Interview with: Aurélie Chazai, Managing Partner

Chazai & Partners | View firm profile

Managing Partner Aurélie Chazai explains how the firm is adapting to clients’ changing needs.

What do you see as the main points that differentiate CHAZAI & PARTNERS from your competitors?

We are organized in several departments headed by experts (Partners and Of Counsels). This allows us to provide a 360° service to business actors in Cameroon and abroad. Most of our competitors’ practice focus one or two areas at the most.

Which practices do you see growing in the next 12 months? What are the drivers behind that?

Banking & Finance
The Banking and Finance sector is a very dynamic, growing market, especially in Africa. African finance institutions leaders are younger than they were a decade earlier, and have had international careers that allow them to be more familiar with complex financial operations, for which they certainly need our expertise.

For instance, we are currently advising a consortium of banks on a treasury bonds issue to refinance the outstanding bank debt of a bond issue carried out by a State of the CEMAC Zone. This is quite innovative in our current financial environment. Some of our clients are contemplating securitization operations, which are also quite rare.

Private Equity
We did not anticipate that private equity would become such an interesting market for us as it has. We know that many young entrepreneurs have brilliant ideas and projects, but not enough cash to carry them out. We also know that local banks are still very reluctant to finance innovation and business creation. It then makes sense that private equity would be a solution of choice for the most serious business promoters. However, we did not anticipate that so many of our clients would ask us to explore this financing mode on their behalf, and that several investors stand ready to help them. This is certainly an interesting development, and we are very eager to keep working in this field.

As it appears, arbitration is becoming the favored mode of conflict resolution between companies. Several of our clients now specifically instruct us to draft arbitration clauses in their commercial contracts. Furthermore, we have advised a few clients in the context of ongoing or imminent international arbitration proceedings. We feel that this appetite for arbitration will only grow in the coming years.

Many business operators are slowly starting to view IP as a strategic business asset. They are starting to realize that a good management of IP assets can actually help increase profits, and that IP may be an effective tool for a company’s expansion strategy. Because of this, clients are now requesting audits and other legal services related to IP more often.

As for the IT industry, while it would be excessive to anticipate a boom in the next 12 months, the market is getting more dynamic than ever in Cameroon and in Africa. If anything, the current COVID-19 pandemic has shown us how important this industry truly is. Its growth is inevitable. Our job as lawyers will be to make sure that it happens in an optimal and secure way from a legal standpoint.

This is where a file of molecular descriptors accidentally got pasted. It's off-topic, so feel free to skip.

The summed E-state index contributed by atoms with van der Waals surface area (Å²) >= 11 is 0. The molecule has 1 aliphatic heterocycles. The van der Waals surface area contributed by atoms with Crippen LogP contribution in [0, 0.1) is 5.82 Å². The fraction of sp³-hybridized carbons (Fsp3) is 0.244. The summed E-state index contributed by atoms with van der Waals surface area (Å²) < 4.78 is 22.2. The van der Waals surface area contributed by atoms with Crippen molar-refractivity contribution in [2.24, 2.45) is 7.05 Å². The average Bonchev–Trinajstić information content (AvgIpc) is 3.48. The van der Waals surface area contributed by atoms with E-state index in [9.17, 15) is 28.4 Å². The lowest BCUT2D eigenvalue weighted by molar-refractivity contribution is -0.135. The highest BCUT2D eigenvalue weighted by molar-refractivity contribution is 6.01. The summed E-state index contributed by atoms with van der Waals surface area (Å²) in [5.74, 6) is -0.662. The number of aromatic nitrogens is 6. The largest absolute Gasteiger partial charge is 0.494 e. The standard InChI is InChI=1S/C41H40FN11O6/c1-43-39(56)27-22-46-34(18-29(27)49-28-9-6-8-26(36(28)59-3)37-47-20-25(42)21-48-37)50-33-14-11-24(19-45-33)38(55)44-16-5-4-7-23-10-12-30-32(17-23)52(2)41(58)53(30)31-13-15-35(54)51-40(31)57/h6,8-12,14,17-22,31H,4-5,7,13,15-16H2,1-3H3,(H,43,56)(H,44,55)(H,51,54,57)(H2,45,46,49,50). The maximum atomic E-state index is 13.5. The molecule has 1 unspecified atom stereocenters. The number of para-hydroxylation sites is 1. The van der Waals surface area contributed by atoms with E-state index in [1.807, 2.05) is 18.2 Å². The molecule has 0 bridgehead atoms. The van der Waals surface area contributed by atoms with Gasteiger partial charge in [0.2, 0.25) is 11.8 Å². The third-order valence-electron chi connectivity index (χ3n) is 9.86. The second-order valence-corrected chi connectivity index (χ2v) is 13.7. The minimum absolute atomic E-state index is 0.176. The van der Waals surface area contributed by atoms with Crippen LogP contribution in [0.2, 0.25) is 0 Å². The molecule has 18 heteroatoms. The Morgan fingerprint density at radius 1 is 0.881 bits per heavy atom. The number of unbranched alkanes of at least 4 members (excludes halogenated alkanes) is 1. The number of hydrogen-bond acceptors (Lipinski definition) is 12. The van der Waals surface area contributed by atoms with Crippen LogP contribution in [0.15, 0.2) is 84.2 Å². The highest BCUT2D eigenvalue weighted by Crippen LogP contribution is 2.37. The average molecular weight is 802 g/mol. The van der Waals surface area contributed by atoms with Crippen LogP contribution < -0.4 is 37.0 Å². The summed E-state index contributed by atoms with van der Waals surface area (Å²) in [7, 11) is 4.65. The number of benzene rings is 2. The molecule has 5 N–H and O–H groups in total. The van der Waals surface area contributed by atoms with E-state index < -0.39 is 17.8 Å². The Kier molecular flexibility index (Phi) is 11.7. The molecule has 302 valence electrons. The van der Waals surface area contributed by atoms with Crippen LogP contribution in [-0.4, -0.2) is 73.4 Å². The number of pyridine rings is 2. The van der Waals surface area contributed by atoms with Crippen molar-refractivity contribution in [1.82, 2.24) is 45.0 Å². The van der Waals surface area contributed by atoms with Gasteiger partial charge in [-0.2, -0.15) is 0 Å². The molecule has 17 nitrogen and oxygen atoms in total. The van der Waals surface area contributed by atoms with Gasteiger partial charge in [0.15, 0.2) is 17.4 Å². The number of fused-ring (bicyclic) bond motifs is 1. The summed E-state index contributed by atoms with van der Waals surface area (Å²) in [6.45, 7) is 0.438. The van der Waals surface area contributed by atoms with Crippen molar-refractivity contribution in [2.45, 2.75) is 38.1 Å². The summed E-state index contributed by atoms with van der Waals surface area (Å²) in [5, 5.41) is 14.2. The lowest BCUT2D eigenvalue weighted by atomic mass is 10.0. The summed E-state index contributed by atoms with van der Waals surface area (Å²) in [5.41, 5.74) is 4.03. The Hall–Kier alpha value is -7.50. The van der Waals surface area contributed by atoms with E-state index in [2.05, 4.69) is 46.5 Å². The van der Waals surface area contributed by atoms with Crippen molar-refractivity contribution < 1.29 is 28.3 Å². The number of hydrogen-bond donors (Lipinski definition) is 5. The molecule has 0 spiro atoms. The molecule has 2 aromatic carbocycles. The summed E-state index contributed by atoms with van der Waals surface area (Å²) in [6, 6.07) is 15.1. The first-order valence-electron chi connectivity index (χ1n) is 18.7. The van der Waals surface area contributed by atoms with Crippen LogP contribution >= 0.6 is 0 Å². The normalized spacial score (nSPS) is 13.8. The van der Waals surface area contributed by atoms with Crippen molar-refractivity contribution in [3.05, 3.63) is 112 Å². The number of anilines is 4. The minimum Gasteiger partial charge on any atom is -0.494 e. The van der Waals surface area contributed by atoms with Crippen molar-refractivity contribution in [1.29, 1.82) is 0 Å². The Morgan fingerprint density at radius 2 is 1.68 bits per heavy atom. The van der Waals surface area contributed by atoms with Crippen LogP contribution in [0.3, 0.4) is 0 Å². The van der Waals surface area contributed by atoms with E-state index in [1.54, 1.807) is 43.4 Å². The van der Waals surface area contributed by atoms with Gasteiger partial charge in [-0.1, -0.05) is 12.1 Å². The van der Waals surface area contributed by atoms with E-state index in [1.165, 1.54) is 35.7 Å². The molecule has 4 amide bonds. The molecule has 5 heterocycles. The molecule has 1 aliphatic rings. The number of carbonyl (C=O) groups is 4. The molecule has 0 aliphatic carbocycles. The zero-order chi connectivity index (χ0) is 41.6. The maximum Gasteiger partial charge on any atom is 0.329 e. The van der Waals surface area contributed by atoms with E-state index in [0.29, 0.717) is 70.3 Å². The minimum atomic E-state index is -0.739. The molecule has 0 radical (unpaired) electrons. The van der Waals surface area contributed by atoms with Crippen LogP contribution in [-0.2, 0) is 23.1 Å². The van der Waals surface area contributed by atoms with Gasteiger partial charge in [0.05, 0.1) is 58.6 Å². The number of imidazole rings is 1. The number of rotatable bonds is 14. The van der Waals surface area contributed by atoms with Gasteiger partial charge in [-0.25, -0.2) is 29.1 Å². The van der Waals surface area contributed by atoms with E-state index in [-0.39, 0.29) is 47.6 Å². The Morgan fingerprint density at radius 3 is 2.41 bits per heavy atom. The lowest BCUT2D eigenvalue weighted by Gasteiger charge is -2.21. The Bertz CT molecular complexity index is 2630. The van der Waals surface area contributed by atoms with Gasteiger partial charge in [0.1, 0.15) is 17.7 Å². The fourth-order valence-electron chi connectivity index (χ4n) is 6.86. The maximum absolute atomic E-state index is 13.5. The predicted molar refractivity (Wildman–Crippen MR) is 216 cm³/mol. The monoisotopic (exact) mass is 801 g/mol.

What’s the main change you’ve made in the firm that will benefit clients?

To cope with our strong growth and to continue to provide fast, efficient and personalized service to our clients, we have recently recruited several new associates. Regardless, we are always looking to improve our internal work organization in order to maintain the utmost quality of service.

Is technology changing the way you interact with your clients, and the services you can provide them?

It definitely does. This was especially true with the current COVID-19 pandemic. During our self-imposed lockdown, we have been able conduct our business remotely without any particular difficulty, because our Firm was already largely digitalized. We have used various communication technologies to keep in touch with our clients when we could not meet them in person.

I also believe that our understanding of technology and all the possibilities the law offers in this regard allow us to provide our clients with services that they may not always realize they can access in our current business climate. For instance, although the law allows them, Board and Shareholders’ meeting via videoconference are still a thing of rarity here. Just this year, we have organized several of those, much to the appreciation of our international investor clients.

Can you give us a practical example of how you have helped a client to add value to their business?

Thanks to the credibility we have garnered in the business world, we have been able to facilitate fund raising operations for one of our clients, because investors were aware of our reputation and background.

Are clients looking for stability and strategic direction from their law firms – where do you see the firm in three years’ time?

Clients are definitely looking for stability and strategic direction from their law firm.

It is very important for a law firm to be stable and project an image of stability. At the end of the day, a lawyer is only as good as their reputation. Standing and credibility come not just from hard work, but also from stability and steadfastness. One cannot maintain them for very long if their governance is in shambles. Instability upsets the clients, and it upsets the market. That is why we are working very hard to maintain our stability, because if we do not have to worry about internal struggles, we have all the more time to devote to our clients.

Regarding strategic direction, I believe clients are always most interested in law firms that are going places, and that is what we intend to do. In the next few years, we plan to keep growing and expanding our practice in the Sub Saharan region. We are also considering opening offices in other countries of the region in the near future.